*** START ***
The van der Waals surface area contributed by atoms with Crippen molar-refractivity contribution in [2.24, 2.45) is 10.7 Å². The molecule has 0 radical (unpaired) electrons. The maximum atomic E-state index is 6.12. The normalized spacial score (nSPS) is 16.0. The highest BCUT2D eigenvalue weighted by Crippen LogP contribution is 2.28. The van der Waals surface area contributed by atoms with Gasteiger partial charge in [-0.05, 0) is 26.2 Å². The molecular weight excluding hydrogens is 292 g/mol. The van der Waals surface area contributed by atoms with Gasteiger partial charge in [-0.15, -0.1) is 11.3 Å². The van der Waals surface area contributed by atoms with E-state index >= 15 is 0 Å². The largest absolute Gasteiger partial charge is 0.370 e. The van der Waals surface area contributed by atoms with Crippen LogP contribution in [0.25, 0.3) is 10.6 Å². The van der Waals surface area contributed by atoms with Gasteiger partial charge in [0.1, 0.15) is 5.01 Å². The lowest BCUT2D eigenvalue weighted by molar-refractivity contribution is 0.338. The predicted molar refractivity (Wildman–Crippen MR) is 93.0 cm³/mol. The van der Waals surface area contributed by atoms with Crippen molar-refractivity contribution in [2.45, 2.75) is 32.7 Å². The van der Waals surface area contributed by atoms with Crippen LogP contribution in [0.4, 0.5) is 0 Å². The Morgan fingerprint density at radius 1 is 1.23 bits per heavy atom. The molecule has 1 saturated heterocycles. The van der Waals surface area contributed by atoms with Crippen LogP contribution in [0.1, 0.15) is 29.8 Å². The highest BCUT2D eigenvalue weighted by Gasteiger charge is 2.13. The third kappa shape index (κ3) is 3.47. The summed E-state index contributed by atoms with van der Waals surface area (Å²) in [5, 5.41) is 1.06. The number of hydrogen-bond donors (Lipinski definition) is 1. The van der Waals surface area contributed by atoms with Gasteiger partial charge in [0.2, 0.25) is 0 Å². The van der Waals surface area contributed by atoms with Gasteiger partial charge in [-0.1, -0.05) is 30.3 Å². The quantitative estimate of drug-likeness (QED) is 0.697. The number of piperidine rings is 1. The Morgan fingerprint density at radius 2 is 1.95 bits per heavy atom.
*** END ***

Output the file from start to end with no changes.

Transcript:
The van der Waals surface area contributed by atoms with Crippen molar-refractivity contribution in [2.24, 2.45) is 10.7 Å². The molecule has 0 radical (unpaired) electrons. The maximum atomic E-state index is 6.12. The normalized spacial score (nSPS) is 16.0. The highest BCUT2D eigenvalue weighted by Crippen LogP contribution is 2.28. The van der Waals surface area contributed by atoms with Gasteiger partial charge in [-0.05, 0) is 26.2 Å². The molecular weight excluding hydrogens is 292 g/mol. The van der Waals surface area contributed by atoms with Gasteiger partial charge in [-0.15, -0.1) is 11.3 Å². The van der Waals surface area contributed by atoms with E-state index >= 15 is 0 Å². The largest absolute Gasteiger partial charge is 0.370 e. The van der Waals surface area contributed by atoms with Crippen LogP contribution in [0.25, 0.3) is 10.6 Å². The van der Waals surface area contributed by atoms with Gasteiger partial charge in [0.1, 0.15) is 5.01 Å². The lowest BCUT2D eigenvalue weighted by molar-refractivity contribution is 0.338. The predicted molar refractivity (Wildman–Crippen MR) is 93.0 cm³/mol. The van der Waals surface area contributed by atoms with Crippen molar-refractivity contribution in [2.45, 2.75) is 32.7 Å². The van der Waals surface area contributed by atoms with Crippen LogP contribution in [0.4, 0.5) is 0 Å². The Morgan fingerprint density at radius 1 is 1.23 bits per heavy atom. The molecule has 1 saturated heterocycles. The van der Waals surface area contributed by atoms with Crippen LogP contribution in [0.1, 0.15) is 29.8 Å². The highest BCUT2D eigenvalue weighted by Gasteiger charge is 2.13. The third kappa shape index (κ3) is 3.47. The summed E-state index contributed by atoms with van der Waals surface area (Å²) in [5, 5.41) is 1.06. The number of hydrogen-bond donors (Lipinski definition) is 1. The van der Waals surface area contributed by atoms with Gasteiger partial charge in [0.2, 0.25) is 0 Å². The van der Waals surface area contributed by atoms with Gasteiger partial charge in [-0.1, -0.05) is 30.3 Å². The quantitative estimate of drug-likeness (QED) is 0.697. The number of piperidine rings is 1. The Morgan fingerprint density at radius 2 is 1.95 bits per heavy atom.